MBC Example 16.8-1 reprise

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    Chris Clemens


    I hope I'm not flogging a dead horse, but I still cannot rationalize the limitation demonstrated by Ex. 16.8-1. (Discussed on old forum 2 years ago.) At the end of this, feel free to just tell me that I obviously don't get it, but must accept that it makes sense to most people. I also realize that this policy is in compliance with the New International Manual. But one reason I'm posting this is that I've heard other transcribers saying they don't get it, either.

    I'm approaching this through comparisons.

    First, back-translate "gcfc7cq.

    Now please back-translate "gcfc7q. I cannot conceive of these two measures being interpreted identically, and yet that's what the code is saying.

    The assumption in the first example is that a slur on the last note is NOT included in the repeat sign. This conclusion is demonstrated by Ex. 16.8-3, which says, "If you want to slur to the next note after this repeat, you must braille the slur." But the assumption in Ex. 16.8-1 is that a slur on the last note IS included in the repeat sign. It says, "If you don't want to slur to the next note after this repeat, you cannot use the repeat."

    Every time I look at this page I come to the same conclusion: these details conflict. The rules are that (16.8-3) you must braille a slur after a repeat sign because the repeat does not include an "exit" slur and (16.8-1) you must braille it out because the repeat does include an exit slur.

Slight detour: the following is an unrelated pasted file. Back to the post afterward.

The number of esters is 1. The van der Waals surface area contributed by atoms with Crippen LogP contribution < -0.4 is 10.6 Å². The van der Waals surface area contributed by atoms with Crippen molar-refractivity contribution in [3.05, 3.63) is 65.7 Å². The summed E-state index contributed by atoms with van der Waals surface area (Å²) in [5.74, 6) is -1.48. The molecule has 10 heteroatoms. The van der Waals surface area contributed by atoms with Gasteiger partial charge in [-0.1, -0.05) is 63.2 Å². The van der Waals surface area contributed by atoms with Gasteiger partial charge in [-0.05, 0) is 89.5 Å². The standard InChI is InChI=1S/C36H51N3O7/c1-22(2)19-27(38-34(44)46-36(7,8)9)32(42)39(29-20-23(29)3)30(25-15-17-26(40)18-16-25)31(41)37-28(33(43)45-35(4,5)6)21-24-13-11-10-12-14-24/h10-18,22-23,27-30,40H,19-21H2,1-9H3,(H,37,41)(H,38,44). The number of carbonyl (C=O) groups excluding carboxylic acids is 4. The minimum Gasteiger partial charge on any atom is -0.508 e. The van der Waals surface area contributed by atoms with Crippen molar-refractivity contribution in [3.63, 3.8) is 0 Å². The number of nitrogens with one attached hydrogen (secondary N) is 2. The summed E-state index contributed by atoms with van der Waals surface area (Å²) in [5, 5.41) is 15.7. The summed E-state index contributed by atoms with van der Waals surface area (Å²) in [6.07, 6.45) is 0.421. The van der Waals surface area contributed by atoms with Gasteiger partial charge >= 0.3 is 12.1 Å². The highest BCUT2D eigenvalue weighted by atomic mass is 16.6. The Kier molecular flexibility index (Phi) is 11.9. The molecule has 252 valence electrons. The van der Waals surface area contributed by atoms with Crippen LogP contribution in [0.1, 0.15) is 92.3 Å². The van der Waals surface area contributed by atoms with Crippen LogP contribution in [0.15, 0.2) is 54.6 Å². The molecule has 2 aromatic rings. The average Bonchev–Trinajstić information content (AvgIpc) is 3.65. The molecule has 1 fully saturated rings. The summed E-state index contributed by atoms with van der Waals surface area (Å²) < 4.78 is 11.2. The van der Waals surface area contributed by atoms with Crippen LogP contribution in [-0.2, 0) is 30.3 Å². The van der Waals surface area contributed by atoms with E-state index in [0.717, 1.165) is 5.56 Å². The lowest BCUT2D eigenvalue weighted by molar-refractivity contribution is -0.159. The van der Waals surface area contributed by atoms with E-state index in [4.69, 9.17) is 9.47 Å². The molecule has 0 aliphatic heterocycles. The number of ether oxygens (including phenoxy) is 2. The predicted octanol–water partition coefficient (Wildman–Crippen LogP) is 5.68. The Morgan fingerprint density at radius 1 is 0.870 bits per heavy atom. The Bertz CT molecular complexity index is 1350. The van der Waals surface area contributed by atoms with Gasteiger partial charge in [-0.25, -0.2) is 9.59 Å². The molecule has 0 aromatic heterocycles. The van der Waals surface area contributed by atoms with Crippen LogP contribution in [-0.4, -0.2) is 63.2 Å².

Chalk it up to "lack of clearly-stated rule leads to necessary caution"? Is there reason to consider changing Section 16.9 to say "does not include a tie or a slur" and change Section 16.18 to say "Partial abbreviation includes a slur on the last note or chord of the passage, but does not include a tie in that position," and then go on to the juxtaposition issue?

    Thanks for putting up with me.

    Chris Clemens

    Hi, Dan,

    I'm not sure I see what you see in Example 16.8-1. A slur after the last note of a string to be repeated is not ever included in the result of a repeat mark. I think the confusion is exactly what the example is intended to illustrate. While the slur in question is not included in the repeat according to the rule, its presence in the original may "interfere with the clear perception of phrasing." Even though the repeat device does not technically include the slur, it does not erase it from the original. A reader who comes to the repeat device and goes back to re-read the repeated string will re-encounter that slur and want to connect it to the music that follows the repeat sign. Since there is doubt, the passage should be written out.

    Example 16.8-5 reinforces the point. If single or double slurs are being used, the repeat device should not be employed, but sometimes bracket slurs may make the repeat sign usable. This distinction sometimes becomes very apparent in melismatic vocal music. See also Example 16.16-3.

    Sometimes we transcribers are expected to follow rules that readers don't need to be aware of, if we do our jobs well. This may be one of those instances.

    I think 16.9 should be revised to say "tie or single- or double-slur," and I've marked it to be brought up in the revising discussions.


    Chris Clemens

    Thank you, Larry, for stressing perception and reminding me (as I often remind our volunteers) that we must re-read our transcriptions without preconceptions.

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